Samsung thinks a second life metaverse experience is a good CES idea

On the first day of CES 2022, Samsung opened the virtual doors to its My House metaverse experience. The company built a customizable digital home that can be accessed through the Zepeto app – a metaverse platform. With the number of COVID-19 infections reaching new heights, many companies have discontinued or reduced their physical presence for CES this year – giving virtual options such as livestreaming a booth from a phone or, in this case, a metaverse booth, alternative ways to share products.

Don’t get too excited…
Image: Samsung

The problem is that nobody cares about Samsung this one metaverse experience. Certainly not for the target group for which the company was in the press release: millennials and zoomers. Just look at the press release trying to sell the idea; I imagine this pitch from an employee word for word in a Zoom call to Samsung executives:

You’ve probably heard of the metaverse before. It is no longer a fad, but an established trend of the future. With online communication constantly evolving, the metaverse has created new industrial, social and cultural values. Millennials and ‘zoomers’ (members of Gen Z) are using this digital space to project identities different from reality, and have created a new world of experiences through active interaction.

This custom-built living room has two of Samsung’s Bespoke Jet vacuums—less and this place would be a mess.
Screenshot: Umar Shakir / The Verge

Samsung kicked off this metaverse partnership with Zepeto developer Naver Z in August of last year with the platformer-like Galaxy House experience featuring members of BTS. But the CES version opts for more of a Second Life Experience: Players can walk through a fenced yard and enter a customizable house filled with Samsung products like the Freestyle Projector, Custom Vacuum Cleaner, and The Frame TV.

a Samsung Freestyle Projector can display different home modes, such as “Gamer Mode” in the Experience. But for now… It’s party time!
Screenshots: Umar Shakir / The Verge

You start in the front yard of the house where you can interact with other people and also visit different houses. Different walls, decors and finishes are available, but the actual layout of the house remains the same for everyone. You enter the front door into the living room, turn right into the kitchen with colorful custom appliances, then right one more time into what appears to be an open laundry room, and finally you go down the hall with the office, bedroom and bathroom. There’s also a whole front and back yard, but you can’t help but settle in a few spots and sit on top of a tree house (which annoyingly you can’t even get in).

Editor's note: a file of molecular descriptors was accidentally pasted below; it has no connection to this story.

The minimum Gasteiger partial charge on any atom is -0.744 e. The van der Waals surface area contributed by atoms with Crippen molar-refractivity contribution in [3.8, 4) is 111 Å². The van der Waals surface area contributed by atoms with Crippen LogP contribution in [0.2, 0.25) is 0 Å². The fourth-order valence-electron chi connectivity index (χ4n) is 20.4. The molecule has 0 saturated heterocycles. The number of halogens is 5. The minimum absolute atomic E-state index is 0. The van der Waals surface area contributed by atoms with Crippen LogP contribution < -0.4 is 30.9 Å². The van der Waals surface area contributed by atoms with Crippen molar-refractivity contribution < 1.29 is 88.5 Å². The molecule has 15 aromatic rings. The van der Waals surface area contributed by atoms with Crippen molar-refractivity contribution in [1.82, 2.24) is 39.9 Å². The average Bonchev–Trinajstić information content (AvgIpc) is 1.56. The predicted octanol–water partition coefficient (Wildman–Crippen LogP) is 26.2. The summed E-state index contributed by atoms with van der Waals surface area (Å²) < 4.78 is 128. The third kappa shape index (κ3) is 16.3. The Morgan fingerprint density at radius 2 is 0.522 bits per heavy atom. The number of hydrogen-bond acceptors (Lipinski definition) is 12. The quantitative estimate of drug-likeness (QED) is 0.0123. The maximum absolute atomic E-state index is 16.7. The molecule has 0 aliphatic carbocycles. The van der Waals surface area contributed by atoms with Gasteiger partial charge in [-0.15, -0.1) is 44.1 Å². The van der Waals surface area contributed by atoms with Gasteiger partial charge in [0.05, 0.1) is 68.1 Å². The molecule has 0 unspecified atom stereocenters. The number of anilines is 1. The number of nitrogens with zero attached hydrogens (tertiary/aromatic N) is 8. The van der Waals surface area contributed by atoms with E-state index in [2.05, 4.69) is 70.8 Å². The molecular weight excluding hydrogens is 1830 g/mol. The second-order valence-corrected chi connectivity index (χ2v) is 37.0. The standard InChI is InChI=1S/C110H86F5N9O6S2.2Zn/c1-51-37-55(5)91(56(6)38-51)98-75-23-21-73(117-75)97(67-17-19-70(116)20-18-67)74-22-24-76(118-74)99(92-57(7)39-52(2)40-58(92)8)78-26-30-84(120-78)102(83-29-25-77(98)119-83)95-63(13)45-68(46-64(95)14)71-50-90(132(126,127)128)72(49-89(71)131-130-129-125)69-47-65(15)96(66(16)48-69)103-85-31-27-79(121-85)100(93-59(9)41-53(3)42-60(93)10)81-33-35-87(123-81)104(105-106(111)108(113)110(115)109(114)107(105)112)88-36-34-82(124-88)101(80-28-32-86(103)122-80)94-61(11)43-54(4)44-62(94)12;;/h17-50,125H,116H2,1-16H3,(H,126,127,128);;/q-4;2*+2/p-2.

Feeling the breeze from what looks like a tower fan from Samsung.
Screenshot: Umar Shakir / The Verge

I fully expected this experience to contain a lot of product information – like a real CES booth – but the creators of this Samsung experience apparently wanted the products to stay low-key and focus on how Instagram-ready your imaginary home could look. . You can pick up the Bespoke Jet vacuum cleaner and run around with it, stand in front of an air purifier and enjoy the breeze, and play video games on the unfamiliar model of TV in the living room or on a curved Samsung monitor in the office.

The animations are silly loops: your avatar types randomly on the keyboard while a looping video from a racing game is displayed on the unfamiliar Samsung curved monitor. It’s definitely not like the new huge one ark monitor.
Screenshot: Umar Shakir / The Verge

I like to listen to music while I vacuum the kitchen, but I didn’t find a Bixby-powered one Galaxy Home Speaker.
Screenshot: Umar Shakir / The Verge

You can choose between Samsung’s Sero rotating TV or The Frame TV in the bedroom.
Screenshot: Umar Shakir / The Verge

Samsung’s expensive AirDresser garment sanitizer will give you a sparkling shirt.
Screenshot: Umar Shakir / The Verge

No not really, Jeroen.
Screenshot: Umar Shakir / The Verge

I wish Samsung had made its CES experience on Zepeto more like August’s previous Galaxy House experience. That felt more like a product showcase and more CES-esque than this My House experience. I also visited the old experience – where I am challenged to do what Mario Galaxy-style platform that jumps to the top of a space-themed world so I can take a selfie with Jin from BTS. It was much more engaging than walking into a bathroom in the My House experience – where you can brush your teeth but do nothing else.

August’s Galaxy House Zepeto experience was much more enjoyable. I took a selfie with Jin and climbed Super Mario-esque moving platforms.
Screenshot: Umar Shakir / The Verge

Samsung’s Galaxy House basement with products you can buy in a metaverse – that’s what Samsung should have done for its CES experience.
Screenshot: Umar Shakir / The Verge